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Ujanah Eperezc
Ujanah Eperezc

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The problem of evil is the question of how to reconcile the existence of evil and suffering with an omnipotent, omnibenevolent, and omniscient god.[1][2][3] There are currently differing definitions of these concepts. The best known presentation of the problem is attributed to the Greek philosopher Epicurus. It was popularized by David Hume.


Besides the philosophy of religion, the problem of evil is also important to the fields of theology and ethics. There are also many discussions of evil and associated problems in other philosophical fields, such as secular ethics,[4][5][6] and evolutionary ethics.[7][8] But as usually understood, the problem of evil is posed in a theological context.[2][3]


The problem of evil is generally formulated in two forms: the logical problem of evil and the evidential problem of evil. The logical form of the argument tries to show a logical impossibility in the coexistence of a god and evil,[2][9] while the evidential form tries to show that given the evil in the world, it is improbable that there is an omnipotent, omniscient, and a wholly good god.[3] The problem of evil has been extended to non-human life forms, to include animal suffering from natural evils and human cruelty against them.[10]


In philosopher Forrest E. Baird's view, one can have a secular problem of evil whenever humans seek to explain why evil exists and its relationship to the world.[29] He adds that any experience that "calls into question our basic trust in the order and structure of our world" can be seen as evil,[29] therefore, according to Peter L. Berger, humans need explanations of evil "for social structures to stay themselves against chaotic forces".[30]


The problem of evil refers to the challenge of reconciling the existence of evil and suffering with our view of the world, especially but not exclusively, with belief in an omnipotent, omnibenevolent, and omniscient God who acts in the world.[3][28][31][32][33] These arguments all begin with the assumption that a being such as a possible God would agree with human perspectives and want to eliminate evil as humans see and define it. This, in turn, assumes that God is a personal being, though not all theodicists would agree; that God interacts, or at least has interacted with the world at some point, and is willing to continue to do so, which also has a lack of complete agreement; and that humans can recognize and agree upon evil as something that can be rendered intelligible and, therefore, discussed.[29]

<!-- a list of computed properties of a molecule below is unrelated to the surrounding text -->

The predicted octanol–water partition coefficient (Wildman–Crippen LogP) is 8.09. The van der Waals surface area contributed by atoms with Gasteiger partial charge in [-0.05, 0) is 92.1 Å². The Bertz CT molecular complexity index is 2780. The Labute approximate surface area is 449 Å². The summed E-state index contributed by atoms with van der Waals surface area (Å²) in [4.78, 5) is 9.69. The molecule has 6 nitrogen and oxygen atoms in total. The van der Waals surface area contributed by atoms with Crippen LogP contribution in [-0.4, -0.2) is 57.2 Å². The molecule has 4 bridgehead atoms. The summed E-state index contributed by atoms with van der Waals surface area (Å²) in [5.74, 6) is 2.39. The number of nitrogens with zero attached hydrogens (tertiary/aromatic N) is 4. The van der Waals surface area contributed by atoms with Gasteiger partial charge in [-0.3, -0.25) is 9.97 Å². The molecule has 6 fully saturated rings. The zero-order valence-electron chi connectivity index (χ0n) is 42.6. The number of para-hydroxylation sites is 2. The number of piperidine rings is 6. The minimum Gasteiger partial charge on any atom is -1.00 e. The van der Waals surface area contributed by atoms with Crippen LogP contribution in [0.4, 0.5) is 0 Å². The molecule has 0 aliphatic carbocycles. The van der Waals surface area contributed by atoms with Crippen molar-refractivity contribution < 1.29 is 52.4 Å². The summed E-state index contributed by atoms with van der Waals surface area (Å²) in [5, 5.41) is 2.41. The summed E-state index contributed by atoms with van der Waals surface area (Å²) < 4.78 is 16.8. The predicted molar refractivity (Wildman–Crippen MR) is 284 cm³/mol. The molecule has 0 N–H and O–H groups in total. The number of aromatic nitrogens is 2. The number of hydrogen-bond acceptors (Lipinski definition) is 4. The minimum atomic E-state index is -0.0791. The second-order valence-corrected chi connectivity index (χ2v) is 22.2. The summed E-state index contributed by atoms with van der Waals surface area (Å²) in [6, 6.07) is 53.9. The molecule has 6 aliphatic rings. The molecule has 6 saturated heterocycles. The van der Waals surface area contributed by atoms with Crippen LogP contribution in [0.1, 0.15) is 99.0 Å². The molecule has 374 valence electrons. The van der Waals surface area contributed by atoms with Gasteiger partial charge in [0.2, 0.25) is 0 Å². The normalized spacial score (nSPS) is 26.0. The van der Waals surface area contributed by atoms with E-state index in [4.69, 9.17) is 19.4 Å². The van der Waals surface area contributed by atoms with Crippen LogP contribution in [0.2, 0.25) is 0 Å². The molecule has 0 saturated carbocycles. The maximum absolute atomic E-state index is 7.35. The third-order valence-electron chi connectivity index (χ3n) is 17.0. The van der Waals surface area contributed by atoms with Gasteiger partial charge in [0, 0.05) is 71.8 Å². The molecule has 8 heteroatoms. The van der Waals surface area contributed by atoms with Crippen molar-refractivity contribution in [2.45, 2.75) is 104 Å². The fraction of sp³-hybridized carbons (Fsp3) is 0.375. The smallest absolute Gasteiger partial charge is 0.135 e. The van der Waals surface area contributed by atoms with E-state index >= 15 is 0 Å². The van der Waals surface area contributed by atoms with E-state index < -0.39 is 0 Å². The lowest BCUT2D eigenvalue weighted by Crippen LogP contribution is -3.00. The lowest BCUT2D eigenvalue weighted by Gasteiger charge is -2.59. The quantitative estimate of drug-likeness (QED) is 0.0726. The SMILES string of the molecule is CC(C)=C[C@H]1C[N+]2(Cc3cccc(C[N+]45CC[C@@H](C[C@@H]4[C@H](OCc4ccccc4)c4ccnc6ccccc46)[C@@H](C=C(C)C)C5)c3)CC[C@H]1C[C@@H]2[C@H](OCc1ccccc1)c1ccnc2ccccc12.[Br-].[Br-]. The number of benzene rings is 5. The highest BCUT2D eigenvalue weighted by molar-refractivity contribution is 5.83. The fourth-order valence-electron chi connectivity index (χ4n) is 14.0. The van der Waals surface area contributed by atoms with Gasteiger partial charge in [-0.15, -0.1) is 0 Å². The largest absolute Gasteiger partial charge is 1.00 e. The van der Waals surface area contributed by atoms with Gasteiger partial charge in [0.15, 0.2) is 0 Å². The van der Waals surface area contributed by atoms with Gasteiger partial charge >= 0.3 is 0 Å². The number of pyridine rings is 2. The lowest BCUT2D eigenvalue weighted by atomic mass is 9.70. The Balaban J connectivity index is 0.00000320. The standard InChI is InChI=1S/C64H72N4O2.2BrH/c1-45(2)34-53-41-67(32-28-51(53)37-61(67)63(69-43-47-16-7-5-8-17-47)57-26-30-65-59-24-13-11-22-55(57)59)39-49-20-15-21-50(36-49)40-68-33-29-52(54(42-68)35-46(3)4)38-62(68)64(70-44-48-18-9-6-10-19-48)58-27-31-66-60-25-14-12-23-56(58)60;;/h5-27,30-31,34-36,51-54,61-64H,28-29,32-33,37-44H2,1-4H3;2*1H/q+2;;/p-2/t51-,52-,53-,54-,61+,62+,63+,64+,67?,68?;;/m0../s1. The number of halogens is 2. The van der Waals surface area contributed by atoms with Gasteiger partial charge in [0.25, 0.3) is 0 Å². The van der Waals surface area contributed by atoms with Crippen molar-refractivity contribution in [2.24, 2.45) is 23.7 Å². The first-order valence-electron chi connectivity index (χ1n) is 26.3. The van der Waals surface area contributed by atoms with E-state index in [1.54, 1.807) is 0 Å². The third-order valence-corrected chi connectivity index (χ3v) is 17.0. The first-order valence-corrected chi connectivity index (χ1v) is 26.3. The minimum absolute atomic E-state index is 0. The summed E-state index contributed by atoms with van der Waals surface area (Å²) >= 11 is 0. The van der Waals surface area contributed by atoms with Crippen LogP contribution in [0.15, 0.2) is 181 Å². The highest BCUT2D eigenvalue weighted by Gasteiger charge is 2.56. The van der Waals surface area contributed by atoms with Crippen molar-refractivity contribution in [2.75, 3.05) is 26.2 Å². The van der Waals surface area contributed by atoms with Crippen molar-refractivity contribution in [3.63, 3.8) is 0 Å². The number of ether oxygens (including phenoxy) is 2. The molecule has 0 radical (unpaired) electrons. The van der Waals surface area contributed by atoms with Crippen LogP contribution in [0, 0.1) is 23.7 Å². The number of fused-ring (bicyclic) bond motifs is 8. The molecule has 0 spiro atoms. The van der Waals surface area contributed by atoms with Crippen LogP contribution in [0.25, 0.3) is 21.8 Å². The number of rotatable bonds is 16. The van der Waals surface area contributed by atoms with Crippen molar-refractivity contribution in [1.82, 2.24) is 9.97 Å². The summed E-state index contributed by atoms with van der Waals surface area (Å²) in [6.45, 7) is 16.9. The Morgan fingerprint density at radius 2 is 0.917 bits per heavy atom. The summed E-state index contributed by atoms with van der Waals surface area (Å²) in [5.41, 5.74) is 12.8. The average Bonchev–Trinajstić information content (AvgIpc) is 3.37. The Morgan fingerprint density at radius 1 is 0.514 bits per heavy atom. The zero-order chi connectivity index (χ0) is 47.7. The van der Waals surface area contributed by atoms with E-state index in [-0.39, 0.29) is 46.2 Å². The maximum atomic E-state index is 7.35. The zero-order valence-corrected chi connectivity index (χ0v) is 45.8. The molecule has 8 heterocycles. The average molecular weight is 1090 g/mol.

The problem may be described either experientially or theoretically.[3] The experiential problem is the difficulty in believing in a concept of a loving God when confronted by evil and suffering in the real world, such as from epidemics, or wars, or murder, or natural disasters where innocent people become victims.[34][35][36] The problem of evil is also a theoretical one, usually described and studied by religion scholars in two varieties: the logical problem and the evidential problem.[3]


One of the earliest statements of the problem is found in early Buddhist texts. In the Majjhima Nikāya, the Buddha (6th or 5th century BCE) states that if a God created sentient beings, then due to the pain and suffering they feel, he is likely to be an evil God.[37]


Both of these arguments are understood to be presenting two forms of the 'logical' problem of evil. They attempt to show that the assumed premises lead to a logical contradiction that cannot all be correct. Most philosophical debate has focused on the suggestion that God would want to prevent all evils and therefore cannot coexist with any evils (premises P1d and P1f), but there are existing responses to every premise (such as Plantinga's response to P1c), with defenders of theism (for example, St. Augustine and Leibniz) arguing that God could exist and allow evil if there were good reasons.


The evidential problem of evil (also referred to as the probabilistic or inductive version of the problem) seeks to show that




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